Anthony Corletti cloud computing. startups. music. etc.
Posts with the tag python:

Passwordless Logins in Python

Many internet services use OAuth and email based protocols for sending login links and tokens.

I think it’s a pretty slick way to log users in and reduces overhead for them by adding yet another credential to their password managers.

I hadn’t found a python implementation I liked so I decided to implement a login credential issuer in pure python that I could use to send login links to users, similar to a slack-like login flow.

It didn’t take much code to implement! I’ll walk you through it.

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Dispatch Tables in Python

Writing multiple if-else statement clauses as a switch-style case can be a hassle to maintain, especially if you’re working with dynamic switches.

With no specific case or switch implementation in python’s standard library, I’ve liked using dispatch tables.

A dispatch table can be defined as a mapping of pointers to functions.

Let’s review a simple example.

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Partial Derivatives & Recursive Descent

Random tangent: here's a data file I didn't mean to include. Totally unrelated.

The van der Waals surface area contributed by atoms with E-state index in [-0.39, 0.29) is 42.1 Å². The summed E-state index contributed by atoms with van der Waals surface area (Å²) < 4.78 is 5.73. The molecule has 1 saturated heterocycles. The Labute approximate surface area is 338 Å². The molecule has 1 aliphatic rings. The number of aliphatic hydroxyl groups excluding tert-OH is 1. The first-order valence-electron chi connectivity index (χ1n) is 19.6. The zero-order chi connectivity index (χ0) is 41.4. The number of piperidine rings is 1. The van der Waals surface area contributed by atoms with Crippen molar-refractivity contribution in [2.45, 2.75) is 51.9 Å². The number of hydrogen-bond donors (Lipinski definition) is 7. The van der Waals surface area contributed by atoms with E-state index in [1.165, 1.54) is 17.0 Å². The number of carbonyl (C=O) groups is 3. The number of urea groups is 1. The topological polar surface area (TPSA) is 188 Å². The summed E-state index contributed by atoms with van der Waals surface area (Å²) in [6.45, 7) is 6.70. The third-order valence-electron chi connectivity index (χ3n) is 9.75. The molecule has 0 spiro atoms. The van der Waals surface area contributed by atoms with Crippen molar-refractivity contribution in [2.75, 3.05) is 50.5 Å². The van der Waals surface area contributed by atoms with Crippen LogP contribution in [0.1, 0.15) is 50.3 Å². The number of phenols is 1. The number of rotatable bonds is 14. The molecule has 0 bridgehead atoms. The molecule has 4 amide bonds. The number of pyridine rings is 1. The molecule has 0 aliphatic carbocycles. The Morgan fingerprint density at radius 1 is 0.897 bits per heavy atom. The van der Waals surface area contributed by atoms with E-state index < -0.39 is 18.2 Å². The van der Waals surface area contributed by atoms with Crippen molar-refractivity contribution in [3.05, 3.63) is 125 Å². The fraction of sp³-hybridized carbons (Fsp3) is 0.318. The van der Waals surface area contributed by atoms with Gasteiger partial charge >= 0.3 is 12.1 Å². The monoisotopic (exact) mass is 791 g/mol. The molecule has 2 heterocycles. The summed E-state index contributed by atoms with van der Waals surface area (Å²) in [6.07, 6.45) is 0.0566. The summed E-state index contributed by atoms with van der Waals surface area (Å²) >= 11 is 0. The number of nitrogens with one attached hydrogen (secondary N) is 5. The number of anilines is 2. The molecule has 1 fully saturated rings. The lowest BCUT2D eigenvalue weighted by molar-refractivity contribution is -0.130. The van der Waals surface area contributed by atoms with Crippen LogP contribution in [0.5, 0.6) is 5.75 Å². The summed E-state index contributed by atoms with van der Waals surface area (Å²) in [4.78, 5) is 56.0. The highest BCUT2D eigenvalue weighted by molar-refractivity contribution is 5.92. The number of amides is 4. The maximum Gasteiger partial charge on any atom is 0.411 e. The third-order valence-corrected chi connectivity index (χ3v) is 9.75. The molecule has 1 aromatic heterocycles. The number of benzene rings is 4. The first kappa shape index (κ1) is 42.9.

Writing partial derivatives is a great way to understand some of the underlying features of machine learning and neural network libraries.

In this post I’ll explain how partial derivates are a necessary building block in understanding machine learning and neural networks, and how to write some python code to help bring partial derivates and recursive descent to life!

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Breezy ML with StreamLit

Building lightweight ML applications with python, pandas, streamlit, and scikit-learn is a breeze.

Let’s run through a simple example app to illustrate this.

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Clean Rest API Error Messages with Python

A great practice in software development is clear error message communication.

Something like "An error occurred. Please try again later.", simply will not do because it’s simply easier to be explicit.

Our goal here would be to ensure that a consistent interface is communicated to our client applications regardless of request.

Tools and frameworks like Ruby-on-Rails make this really easy with it’s ActiveRecord implementation (Active record is literally a design pattern btw).

You’ll find that in most “fully featured” frameworks with ORMs like Rails, Django, Sails, etc, there is some sort of implementation that enables a clean interface for transmitting error messages, but often we don’t want to carry the bloat of these frameworks along.

Enter: types.

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